Opinion

Hush Little Porn Star, Don't Say a Word

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Posted: Feb 27, 2019 4:05 PM
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Hush Little Porn Star, Don't Say a Word

Source: AP Photo/Alex Brandon

I gather I was supposed to gasp when Michael Cohen said during his testimony before Congress on Wednesday, "The president of the United States thus wrote a personal check for the payment of hush money as part of a criminal scheme to violate campaign finance laws."

If that's the best he's got, Trump should demand we hold the election this coming Tuesday.

Cohen was referring to Trump's 2017 reimbursement of the $130,000 hush money he paid to porn star Stormy Daniels to stay quiet about her claim that she'd had sex with Trump, aka Cohen's client -- meaning much of Cohen's testimony is barred by attorney-client privilege. But who cares about this sacred legal privilege? We're trying to get Trump!

Neither the media nor Cohen seem to realize that Cohen wasn't doing anything illegal when he paid the "hush money." (Just because Trump thinks every Jewish lawyer is Roy Cohn doesn't mean you have to, too, New York Times.)

Words like "hush money" and "porn star" make the payments sound unsavory -- especially to The New York Times, known during the Clinton era as Defender of Inappropriate Presidential Sex -- but there's nothing criminal about paying money to suppress embarrassing information, even in the middle of a political campaign.

If it wasn't illegal for Cohen to pay the hush money, it's certainly not illegal for Trump to reimburse him for it. Cohen was, after all, Trump's lawyer. He got reimbursed for a lot of things.

But we have to have days of hearings in hopes of establishing that Trump violated the campaign finance reporting requirements with these payments, in which case, OH MY GOSH, HE'D HAVE TO PAY A FINE.

I'd be more impressed if they got Trump on a jaywalking charge.

President Obama had to pay $375,000 in fines for actual campaign violations during his 2008 run, and I don't think we needed 16 prosecutors, half of Congress and the entire media on the case.

The theory of Trump's alleged campaign finance violation is that if you're running for office, all normal life expenses suddenly become campaign-related. According to these neurotics, ANY money Trump or his companies spent during the campaign is a potential campaign finance expenditure.

Paying your gardeners is a campaign expense -- because who would vote for a man who can't even keep the hedges tidy at Mar-a-Lago? If Trump had gone to the hospital for an appendectomy -- well, he got his appendix cut out because he feared that if he died of appendicitis, he wouldn't get the nomination.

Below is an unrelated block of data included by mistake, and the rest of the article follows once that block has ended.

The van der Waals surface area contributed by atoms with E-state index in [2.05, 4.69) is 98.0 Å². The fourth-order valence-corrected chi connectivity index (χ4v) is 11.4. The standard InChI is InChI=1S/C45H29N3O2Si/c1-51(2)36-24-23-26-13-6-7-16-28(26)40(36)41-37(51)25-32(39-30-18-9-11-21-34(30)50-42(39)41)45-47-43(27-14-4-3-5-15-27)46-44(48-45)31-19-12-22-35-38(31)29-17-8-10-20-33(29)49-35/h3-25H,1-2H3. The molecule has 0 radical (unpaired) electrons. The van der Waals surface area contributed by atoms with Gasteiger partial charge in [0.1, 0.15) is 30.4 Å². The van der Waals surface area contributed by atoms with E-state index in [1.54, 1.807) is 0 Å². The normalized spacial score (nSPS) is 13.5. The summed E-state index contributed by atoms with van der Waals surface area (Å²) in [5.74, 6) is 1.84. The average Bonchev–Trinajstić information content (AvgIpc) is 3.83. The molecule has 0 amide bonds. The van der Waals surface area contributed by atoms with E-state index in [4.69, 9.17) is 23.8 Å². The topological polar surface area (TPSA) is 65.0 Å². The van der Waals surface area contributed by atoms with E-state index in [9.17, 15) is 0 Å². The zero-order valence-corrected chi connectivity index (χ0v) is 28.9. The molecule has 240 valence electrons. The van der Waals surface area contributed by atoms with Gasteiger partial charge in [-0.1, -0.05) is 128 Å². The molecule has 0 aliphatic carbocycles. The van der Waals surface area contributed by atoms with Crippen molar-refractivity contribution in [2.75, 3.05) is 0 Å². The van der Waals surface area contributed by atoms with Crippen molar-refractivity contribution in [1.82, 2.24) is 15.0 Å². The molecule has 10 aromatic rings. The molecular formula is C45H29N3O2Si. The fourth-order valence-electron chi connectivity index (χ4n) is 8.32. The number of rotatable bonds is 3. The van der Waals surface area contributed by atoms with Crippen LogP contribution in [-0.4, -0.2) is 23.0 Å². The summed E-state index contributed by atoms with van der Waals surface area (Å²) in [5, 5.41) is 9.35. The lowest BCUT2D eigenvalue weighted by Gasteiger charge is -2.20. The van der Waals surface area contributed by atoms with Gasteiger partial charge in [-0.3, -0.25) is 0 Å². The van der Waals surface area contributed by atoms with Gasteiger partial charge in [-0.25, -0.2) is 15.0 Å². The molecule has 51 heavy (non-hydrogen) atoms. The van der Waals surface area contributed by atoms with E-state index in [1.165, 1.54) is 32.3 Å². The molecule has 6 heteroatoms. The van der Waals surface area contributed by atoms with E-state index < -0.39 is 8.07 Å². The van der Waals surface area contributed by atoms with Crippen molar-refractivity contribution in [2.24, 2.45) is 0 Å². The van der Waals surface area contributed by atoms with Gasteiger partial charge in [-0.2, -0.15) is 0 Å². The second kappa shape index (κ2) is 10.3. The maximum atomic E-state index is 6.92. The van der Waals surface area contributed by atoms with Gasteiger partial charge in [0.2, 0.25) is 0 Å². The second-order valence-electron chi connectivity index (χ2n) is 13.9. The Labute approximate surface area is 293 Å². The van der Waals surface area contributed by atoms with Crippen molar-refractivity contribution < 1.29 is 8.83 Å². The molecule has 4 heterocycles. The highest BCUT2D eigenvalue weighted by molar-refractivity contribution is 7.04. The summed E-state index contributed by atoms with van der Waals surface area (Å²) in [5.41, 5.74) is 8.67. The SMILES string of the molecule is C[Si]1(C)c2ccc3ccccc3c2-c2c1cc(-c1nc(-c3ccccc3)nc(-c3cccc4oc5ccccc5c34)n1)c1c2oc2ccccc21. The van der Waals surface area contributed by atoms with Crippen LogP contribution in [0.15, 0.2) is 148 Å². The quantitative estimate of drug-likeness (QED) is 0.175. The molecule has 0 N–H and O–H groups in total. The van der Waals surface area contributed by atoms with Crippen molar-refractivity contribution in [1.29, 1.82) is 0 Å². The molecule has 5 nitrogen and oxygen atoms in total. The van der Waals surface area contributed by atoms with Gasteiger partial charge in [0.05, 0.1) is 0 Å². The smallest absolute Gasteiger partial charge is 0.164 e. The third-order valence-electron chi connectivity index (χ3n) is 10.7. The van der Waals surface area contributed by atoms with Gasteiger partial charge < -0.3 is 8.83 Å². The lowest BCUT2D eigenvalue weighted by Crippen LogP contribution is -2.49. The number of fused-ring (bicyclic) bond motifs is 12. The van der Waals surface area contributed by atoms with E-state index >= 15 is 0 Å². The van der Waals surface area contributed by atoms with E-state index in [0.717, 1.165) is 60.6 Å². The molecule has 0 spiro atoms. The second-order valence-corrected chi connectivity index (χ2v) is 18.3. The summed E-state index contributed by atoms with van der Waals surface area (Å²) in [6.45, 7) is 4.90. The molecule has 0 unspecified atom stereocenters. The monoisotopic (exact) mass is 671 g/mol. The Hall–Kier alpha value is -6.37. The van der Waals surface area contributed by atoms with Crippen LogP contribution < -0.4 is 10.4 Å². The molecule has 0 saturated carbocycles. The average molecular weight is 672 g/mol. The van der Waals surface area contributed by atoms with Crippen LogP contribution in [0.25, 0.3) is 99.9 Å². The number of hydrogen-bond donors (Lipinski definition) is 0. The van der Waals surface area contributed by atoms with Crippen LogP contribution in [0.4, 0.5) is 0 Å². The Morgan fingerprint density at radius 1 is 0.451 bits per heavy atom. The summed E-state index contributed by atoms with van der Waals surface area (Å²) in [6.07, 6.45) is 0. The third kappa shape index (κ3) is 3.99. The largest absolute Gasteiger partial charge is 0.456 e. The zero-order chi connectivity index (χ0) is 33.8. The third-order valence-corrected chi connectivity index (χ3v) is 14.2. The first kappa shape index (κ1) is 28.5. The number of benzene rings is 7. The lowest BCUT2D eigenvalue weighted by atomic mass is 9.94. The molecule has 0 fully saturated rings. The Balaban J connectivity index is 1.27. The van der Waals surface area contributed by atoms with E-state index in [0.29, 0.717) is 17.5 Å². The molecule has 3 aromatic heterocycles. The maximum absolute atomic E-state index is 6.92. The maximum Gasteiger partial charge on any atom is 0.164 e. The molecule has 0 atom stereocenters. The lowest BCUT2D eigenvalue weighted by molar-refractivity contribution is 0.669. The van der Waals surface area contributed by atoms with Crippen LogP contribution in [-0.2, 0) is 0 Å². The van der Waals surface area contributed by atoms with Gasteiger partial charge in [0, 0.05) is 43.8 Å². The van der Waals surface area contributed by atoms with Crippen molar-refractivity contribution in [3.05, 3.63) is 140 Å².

Luckily our laws aren't as insane as our media. For the hush money payments to be campaign expenses, the government would have to prove:

1) Trump, with his fine legal mind, knew he was violating the law; and

2) He authorized the payments only because he was running for office.

So prosecutors have a fantastic case, provided they can get Trump to admit on the stand, Oh no, I wasn't worried that these allegations would hurt my brand at all. I didn't care about what my grandkids or Melania would think. I had Cohen pay off a porn star for the sole purpose of misleading the public into voting for me on the basis of my character.

Such an argument would be absurd with anyone, but we're talking about Donald Trump. He didn't exactly hold himself out to the voting public as a moral paragon.

As voters were well aware, Trump's been married three times, has appeared in Playboy videos, and was a fixture on the Howard Stern show for years, discussing breast sizes and ranking women's looks. In the very first GOP debate, Fox News reminded viewers that Trump had called women "fat pigs, dogs, slobs and disgusting animals."

The reason the "Access Hollywood" tape failed so spectacularly was that Trump had never appealed to Americans based on his character.

To take a contrary example at random, off the top of my head: Sen. John Edwards' presidential campaign was entirely premised on his boasting about how much he loved the poor and loved his cancer-stricken wife -- and also loved his son, who died in a car accident and he's never told anyone this story before ...

About a year before Edwards was caught by a real newspaper, The National Enquirer, visiting his love child and mistress in the Beverly Hilton, Edwards droned on and on about the importance of marital fidelity to NBC's Katie Couric. It was, he said, "fundamental to how you judge people and human character -- whether you keep your word, whether you keep what is your ultimate word, which is that you love your spouse, and you'll stay with them."

In order to preserve this utterly false image, Edwards arranged for his campaign donors to fork over nearly a million dollars to keep his baby mama happy and quiet. These were donors -- not Edwards' personal lawyer -- who ponied up because they wanted him in the White House, and the money was being spent to protect the candidate's completely bogus public image.

But when federal prosecutors brought a case against Edwards for failing to report these rather more obvious campaign expenditures, the government was nearly laughed out of court. The media ridiculed the entire prosecution and the jury acquitted, presumably on the grounds that, however much Edwards didn't want voters to know about the affair, he also didn't want his wife to know.

Trump won the presidency not because he touted himself as a man of character, but because he said he was someone who could get things done. Like build the wall. If you're going to impeach him, impeach him for that.

Ann Coulter's Latest Book Resistance Is Futile!: How the Trump-Hating Left Lost Its Collective Mind is available on Amazon